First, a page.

It was awesome. It was really cool to be invited by Metallica. It was very fitting. As far as festivals, you’re right. It was a very European-esque type of festival or like Soundwave in Australia. It was fitting because Metallica gave Kyuss our first break. We opened up for them in Australia back in the ‘90s. For the end of Kyuss Lives! it was fitting we opened up for Metallica at Soundwave. So they invited us for our very first Vista Chino show with Metallica. It was an honor and really cool and I can’t thank them enough.

As we speak, you’re on tour in Europe and the album hasn’t come out. How much Vista Chino material are you playing live?
We are playing five songs, half the record. Of course, we are obviously playing the classic, more popular Kyuss songs. It’s a good portion of the set, 5 of 13 songs, and eventually we’re going to be playing the entire record. It’s an exciting time. All the bulls--t has passed, from the lawsuit to other rings of fire we had to jump through. This is really what it's all about, what we're doing now.

I think a lot of people, especially Josh Homme and Scott Reeder, expected us fail, and we didn't. We're here at the other end. This is where we're supposed to be. It just took us a little bit longer to get here, and we're in a good spot. The tour is starting. We're going to be on the road up until the end of next summer, and there's already talk about another record.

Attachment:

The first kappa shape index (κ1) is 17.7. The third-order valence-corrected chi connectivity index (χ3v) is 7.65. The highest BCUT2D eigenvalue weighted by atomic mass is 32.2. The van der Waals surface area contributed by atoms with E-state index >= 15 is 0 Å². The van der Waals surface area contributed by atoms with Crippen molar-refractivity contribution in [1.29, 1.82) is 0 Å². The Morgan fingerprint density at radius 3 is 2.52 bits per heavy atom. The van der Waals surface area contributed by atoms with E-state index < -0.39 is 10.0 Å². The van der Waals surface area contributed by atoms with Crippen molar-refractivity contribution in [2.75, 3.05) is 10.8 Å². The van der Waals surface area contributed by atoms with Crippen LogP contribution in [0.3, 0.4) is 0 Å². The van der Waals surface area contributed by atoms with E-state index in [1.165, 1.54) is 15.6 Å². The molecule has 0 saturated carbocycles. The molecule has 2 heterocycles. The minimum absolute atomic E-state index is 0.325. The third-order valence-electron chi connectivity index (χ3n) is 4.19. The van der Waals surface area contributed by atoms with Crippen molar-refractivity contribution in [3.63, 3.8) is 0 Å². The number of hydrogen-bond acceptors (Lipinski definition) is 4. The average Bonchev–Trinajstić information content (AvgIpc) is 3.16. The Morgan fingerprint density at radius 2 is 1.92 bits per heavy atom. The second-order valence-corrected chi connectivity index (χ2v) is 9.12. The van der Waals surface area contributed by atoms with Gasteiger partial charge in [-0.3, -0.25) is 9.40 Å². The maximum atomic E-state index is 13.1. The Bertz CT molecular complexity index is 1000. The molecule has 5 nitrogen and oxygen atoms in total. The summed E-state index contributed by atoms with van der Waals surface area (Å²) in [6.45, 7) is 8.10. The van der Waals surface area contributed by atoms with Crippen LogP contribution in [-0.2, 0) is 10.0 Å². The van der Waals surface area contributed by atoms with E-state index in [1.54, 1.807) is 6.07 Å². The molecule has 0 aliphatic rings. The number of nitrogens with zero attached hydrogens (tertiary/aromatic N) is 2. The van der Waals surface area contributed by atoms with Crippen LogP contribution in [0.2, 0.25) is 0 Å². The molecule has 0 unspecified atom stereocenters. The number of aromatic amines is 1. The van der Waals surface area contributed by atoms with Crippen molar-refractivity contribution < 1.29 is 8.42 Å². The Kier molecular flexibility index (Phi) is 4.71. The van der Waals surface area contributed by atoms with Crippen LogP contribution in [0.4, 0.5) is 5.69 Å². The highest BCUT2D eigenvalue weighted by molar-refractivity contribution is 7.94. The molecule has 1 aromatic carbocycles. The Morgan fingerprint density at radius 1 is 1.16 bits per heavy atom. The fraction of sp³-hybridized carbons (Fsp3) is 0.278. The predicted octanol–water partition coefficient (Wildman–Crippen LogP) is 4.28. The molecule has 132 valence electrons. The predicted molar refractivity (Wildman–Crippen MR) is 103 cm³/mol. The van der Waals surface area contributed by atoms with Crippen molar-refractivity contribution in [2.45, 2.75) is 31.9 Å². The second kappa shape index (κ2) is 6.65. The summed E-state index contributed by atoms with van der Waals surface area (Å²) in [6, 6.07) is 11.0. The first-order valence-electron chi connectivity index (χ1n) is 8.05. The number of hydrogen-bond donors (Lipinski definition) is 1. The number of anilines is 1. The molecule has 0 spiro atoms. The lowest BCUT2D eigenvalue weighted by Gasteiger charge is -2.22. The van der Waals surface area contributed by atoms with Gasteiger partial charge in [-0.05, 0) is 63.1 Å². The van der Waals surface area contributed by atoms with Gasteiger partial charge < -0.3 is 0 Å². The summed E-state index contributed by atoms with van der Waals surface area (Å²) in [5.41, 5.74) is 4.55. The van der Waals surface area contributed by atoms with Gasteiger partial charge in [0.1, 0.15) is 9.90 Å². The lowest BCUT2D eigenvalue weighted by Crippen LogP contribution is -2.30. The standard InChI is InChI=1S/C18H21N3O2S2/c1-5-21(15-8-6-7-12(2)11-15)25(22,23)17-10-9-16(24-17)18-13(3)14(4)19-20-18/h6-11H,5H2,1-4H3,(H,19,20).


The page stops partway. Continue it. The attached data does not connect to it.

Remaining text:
We’re all excited. We’ve got Mike Dean from Corrosion of Conformity on bass, and it’s a pleasure sharing the stage with him. We’re in a good spot.

How did he come to play with you guys?
We’re musicheads. In high school Brant used to draw pictures of Mike Dean on his folder. Basically we were getting ourselves into a bit of a situation where we needed to have a committed, solid bass player. At the time, Nick had a few issues and couldn’t commit. I had somebody in mind, and Brant had somebody in mind. Brant said, ‘Who would be my dream bass player?” and it was Mike Dean. We thought he would be the perfect fit, and our inclination and our feelings and our emotions were correct.

Will Mike still tour with you in North America, or will Nick come back and play shows with you?
I hope that Mike Dean will come back on the road with us. Nick has the unofficial title of always being the bass player for Vista Chino. He played bass on the record, Brant played bass on the record, Mike Dean played bass on the record. It’s always going to be Brant, Bruno and myself. I don’t think this band will ever have a solidified bass player. I think we’re fine with that. Again, I hope that Mike is able to come out on the road with us. He’s certainly a great fit, but we’ll see when that time comes.

©2014 About.com. All rights reserved.